Op-ed | Why we’re not on the moon now (and how we can stay next time we go)
This op-ed originally appeared in the July 16, 2019 special Apollo 11 at 50 issue of SpaceNews magazine.
As we celebrate the 50th anniversary of the first humans to walk on the moon, you might notice we aren’t celebrating it on the moon. Why? Having achieved the greatest feat in human history, why is all we have to show for it flags, footprints and footage? 50 years after the Wright Brothers, anyone could buy a ticket to fly around the world. 50 years after Henry Ford’s first Model T, regular people around the world were driving their own cars. 50 years after Apollo, we’ve got a few government employees orbiting around this world and no one flying to the moon, let alone any of us.
Why? Two simple reasons: Who’s in charge, and their goal.
The Wright Brothers were citizen engineers who wanted to open the sky so the people could fly. And they did. Ford was a businessman who wanted to give people the freedom to travel. And he did. The U.S. government wanted to beat the Russians to the moon. And it did. It’s that simple. NASA achieved its goal – but it wasn’t opening the moon or the Solar System to the people, no; the goal was just to get that amazing propaganda shot on the TV for all to see. We won! We won! Look at us! We won! And…we’re done.
The reason there is no one on the moon and Mars today to celebrate Neil and Buzz taking those small steps is because the goal of the Apollo program was to create a historic moment, not to change the course of history. And while it did both to some degree, imagine if, instead, the goal of that heroic effort had been to open the Solar System to the people of Earth. Who knows where we’d be today and how many of us would be somewhere out there, far from Earth?
Word is that we are going back to the moon (again). This time we have two groups leading the way – NASA and the private sector. And while both say their goal is “to stay,” in actuality, they have different reasons.
NASA is going because the current administration wants to say they took us back to the moon. Thus the 2024 deadline, which happens to be the end of what might be this president’s second term if he wins the upcoming 2020 election. Some NASA supporters would also like the agency to practice its Mars exploration skills on a planetary surface close to home.
The private sector is going because it wants to expand humanity into the Solar System, thereby developing new markets, and new economic opportunities. Thus, while the timeframe matters, planting a flag is not relevant. While Musk also wants to go on to Mars, Bezos and others such as myself see the moon not just as a place to practice exploration, but to learn how to harvest resources, develop industries and build communities.
Whatever the political motivations, NASA’s marching orders are to get back to the moon by 2024. Meanwhile, those of us working to open the frontier permanently are driven by basic economics and market forces to move as quickly and efficiently as possible, so returning sooner is better than later.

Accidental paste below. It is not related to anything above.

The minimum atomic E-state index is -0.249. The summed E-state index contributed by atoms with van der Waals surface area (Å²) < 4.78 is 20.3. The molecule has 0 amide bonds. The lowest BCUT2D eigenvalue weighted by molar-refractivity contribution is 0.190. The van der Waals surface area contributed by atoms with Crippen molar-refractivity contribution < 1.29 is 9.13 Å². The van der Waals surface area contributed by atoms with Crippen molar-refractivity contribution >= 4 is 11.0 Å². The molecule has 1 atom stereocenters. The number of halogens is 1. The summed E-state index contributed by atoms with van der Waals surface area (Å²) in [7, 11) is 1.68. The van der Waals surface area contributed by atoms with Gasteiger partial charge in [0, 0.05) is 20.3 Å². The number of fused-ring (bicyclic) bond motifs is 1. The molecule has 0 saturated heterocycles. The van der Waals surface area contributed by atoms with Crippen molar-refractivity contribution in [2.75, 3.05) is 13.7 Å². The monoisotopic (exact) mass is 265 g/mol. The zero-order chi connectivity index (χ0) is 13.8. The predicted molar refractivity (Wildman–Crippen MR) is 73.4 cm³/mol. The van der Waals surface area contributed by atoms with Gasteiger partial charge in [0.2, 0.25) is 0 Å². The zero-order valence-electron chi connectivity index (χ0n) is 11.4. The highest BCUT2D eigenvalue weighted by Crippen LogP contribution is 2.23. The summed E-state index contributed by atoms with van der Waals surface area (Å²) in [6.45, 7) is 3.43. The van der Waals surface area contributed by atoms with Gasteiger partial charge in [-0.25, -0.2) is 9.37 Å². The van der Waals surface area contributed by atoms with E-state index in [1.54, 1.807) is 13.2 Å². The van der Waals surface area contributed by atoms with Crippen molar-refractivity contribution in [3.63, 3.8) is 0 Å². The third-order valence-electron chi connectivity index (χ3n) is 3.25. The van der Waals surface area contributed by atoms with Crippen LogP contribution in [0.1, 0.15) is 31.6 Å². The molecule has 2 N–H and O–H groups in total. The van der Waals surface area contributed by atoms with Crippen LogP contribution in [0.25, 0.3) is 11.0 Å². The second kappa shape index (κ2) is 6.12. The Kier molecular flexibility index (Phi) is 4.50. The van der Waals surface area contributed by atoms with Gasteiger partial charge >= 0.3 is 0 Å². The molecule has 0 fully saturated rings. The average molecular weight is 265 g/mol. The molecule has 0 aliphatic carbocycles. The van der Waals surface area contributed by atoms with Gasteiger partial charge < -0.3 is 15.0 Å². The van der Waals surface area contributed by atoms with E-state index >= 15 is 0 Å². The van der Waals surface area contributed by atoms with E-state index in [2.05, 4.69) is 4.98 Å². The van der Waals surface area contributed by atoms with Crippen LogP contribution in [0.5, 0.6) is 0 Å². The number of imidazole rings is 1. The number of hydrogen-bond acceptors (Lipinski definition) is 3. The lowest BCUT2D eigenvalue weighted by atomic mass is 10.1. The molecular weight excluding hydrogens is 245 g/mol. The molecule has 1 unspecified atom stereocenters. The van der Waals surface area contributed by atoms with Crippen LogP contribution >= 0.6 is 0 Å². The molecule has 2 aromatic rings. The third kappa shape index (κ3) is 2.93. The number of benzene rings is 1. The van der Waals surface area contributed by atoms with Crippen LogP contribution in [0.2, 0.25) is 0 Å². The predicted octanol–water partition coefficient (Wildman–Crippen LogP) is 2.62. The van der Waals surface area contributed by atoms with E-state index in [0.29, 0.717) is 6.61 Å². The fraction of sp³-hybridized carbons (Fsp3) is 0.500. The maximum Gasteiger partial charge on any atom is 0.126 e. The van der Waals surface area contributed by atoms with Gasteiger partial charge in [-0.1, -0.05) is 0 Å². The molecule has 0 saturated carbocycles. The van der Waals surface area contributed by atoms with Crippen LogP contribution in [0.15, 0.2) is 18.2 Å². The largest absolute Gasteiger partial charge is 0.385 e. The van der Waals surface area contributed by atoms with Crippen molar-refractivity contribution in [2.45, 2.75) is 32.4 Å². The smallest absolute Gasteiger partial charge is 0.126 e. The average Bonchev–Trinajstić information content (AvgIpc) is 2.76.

We can all win. To return to the moon quickly, efficiently, and in a way that both establishes a sustainable and growing human community, while supporting Solar System exploration we must first do these things:
- Agree on the end goal. This cannot be a sprint to plant the flag in the name of one administration. Rather it must be a long-term, economically viable plan to lay the foundation for the development and settlement of space by the people.
- Break up the work based on who does what best. NASA and its partners should support advanced research and scientific exploration and leave industrial work to the private sector.
- Put the money where it supports the goal. If we are to move quickly yet sustainably, NASA will have to stop wasting billions in taxpayer funds on archaic one-shot rockets and focus even more of its budget toward the proven programs that support small businesses and economic growth. The role of the government in transportation should be as it is in other sectors – to invest in and support the companies who are also investing their own money and expertise into reusable, efficient, long-term, mass transportation and industrial development.
I was a child when we went to the moon the first time. I want my child to have the chance to go there herself. In fact, I want her and the children of Earth to be able to live there or anyplace else in the Solar System she chooses. This is a far better legacy than giving her a memory of what we once did but can’t do anymore. It’s time to return to the moon, and this time, We Stay.
Rick Tumlinson is the co-founder of the Space Frontier Foundation, Deep Space Industries and Orbital Outfitters, and founder of the EarthLight Foundation and New Worlds Institute.